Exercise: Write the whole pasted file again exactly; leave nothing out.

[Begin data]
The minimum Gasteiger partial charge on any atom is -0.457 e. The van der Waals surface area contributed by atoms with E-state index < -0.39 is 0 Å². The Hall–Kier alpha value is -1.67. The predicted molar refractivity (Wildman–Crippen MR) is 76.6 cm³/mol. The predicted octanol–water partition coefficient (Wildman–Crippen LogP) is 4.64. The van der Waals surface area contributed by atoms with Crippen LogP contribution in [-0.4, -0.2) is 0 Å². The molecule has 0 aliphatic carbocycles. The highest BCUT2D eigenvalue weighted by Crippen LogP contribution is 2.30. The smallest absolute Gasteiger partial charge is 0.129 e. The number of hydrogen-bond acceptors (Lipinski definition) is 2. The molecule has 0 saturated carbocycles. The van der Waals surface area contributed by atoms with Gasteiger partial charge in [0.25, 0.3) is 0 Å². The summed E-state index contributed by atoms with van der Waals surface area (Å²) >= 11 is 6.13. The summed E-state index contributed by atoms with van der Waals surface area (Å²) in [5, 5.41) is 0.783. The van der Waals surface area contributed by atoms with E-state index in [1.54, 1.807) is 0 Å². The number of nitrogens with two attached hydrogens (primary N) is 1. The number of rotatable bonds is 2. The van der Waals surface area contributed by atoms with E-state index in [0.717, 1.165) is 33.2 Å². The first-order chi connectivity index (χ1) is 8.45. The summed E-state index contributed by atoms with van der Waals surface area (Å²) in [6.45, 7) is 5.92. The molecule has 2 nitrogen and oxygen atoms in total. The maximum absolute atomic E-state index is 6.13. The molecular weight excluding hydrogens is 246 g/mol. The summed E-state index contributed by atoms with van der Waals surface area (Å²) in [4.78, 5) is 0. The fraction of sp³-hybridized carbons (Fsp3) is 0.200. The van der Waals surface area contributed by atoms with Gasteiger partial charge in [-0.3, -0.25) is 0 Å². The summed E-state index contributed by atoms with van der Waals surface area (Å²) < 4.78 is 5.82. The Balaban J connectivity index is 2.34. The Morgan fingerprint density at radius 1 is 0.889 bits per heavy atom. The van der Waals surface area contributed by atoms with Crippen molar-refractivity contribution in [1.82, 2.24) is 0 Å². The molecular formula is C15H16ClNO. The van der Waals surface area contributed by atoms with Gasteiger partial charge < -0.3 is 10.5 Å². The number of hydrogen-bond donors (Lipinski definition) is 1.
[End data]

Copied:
The minimum Gasteiger partial charge on any atom is -0.457 e. The van der Waals surface area contributed by atoms with E-state index < -0.39 is 0 Å². The Hall–Kier alpha value is -1.67. The predicted molar refractivity (Wildman–Crippen MR) is 76.6 cm³/mol. The predicted octanol–water partition coefficient (Wildman–Crippen LogP) is 4.64. The van der Waals surface area contributed by atoms with Crippen LogP contribution in [-0.4, -0.2) is 0 Å². The molecule has 0 aliphatic carbocycles. The highest BCUT2D eigenvalue weighted by Crippen LogP contribution is 2.30. The smallest absolute Gasteiger partial charge is 0.129 e. The number of hydrogen-bond acceptors (Lipinski definition) is 2. The molecule has 0 saturated carbocycles. The van der Waals surface area contributed by atoms with Gasteiger partial charge in [0.25, 0.3) is 0 Å². The summed E-state index contributed by atoms with van der Waals surface area (Å²) >= 11 is 6.13. The summed E-state index contributed by atoms with van der Waals surface area (Å²) in [5, 5.41) is 0.783. The van der Waals surface area contributed by atoms with E-state index in [1.54, 1.807) is 0 Å². The number of nitrogens with two attached hydrogens (primary N) is 1. The number of rotatable bonds is 2. The van der Waals surface area contributed by atoms with E-state index in [0.717, 1.165) is 33.2 Å². The first-order chi connectivity index (χ1) is 8.45. The summed E-state index contributed by atoms with van der Waals surface area (Å²) in [6.45, 7) is 5.92. The molecule has 2 nitrogen and oxygen atoms in total. The maximum absolute atomic E-state index is 6.13. The molecular weight excluding hydrogens is 246 g/mol. The summed E-state index contributed by atoms with van der Waals surface area (Å²) in [4.78, 5) is 0. The fraction of sp³-hybridized carbons (Fsp3) is 0.200. The van der Waals surface area contributed by atoms with Gasteiger partial charge in [-0.3, -0.25) is 0 Å². The summed E-state index contributed by atoms with van der Waals surface area (Å²) < 4.78 is 5.82. The Balaban J connectivity index is 2.34. The Morgan fingerprint density at radius 1 is 0.889 bits per heavy atom. The van der Waals surface area contributed by atoms with Crippen molar-refractivity contribution in [1.82, 2.24) is 0 Å². The molecular formula is C15H16ClNO. The van der Waals surface area contributed by atoms with Gasteiger partial charge < -0.3 is 10.5 Å². The number of hydrogen-bond donors (Lipinski definition) is 1.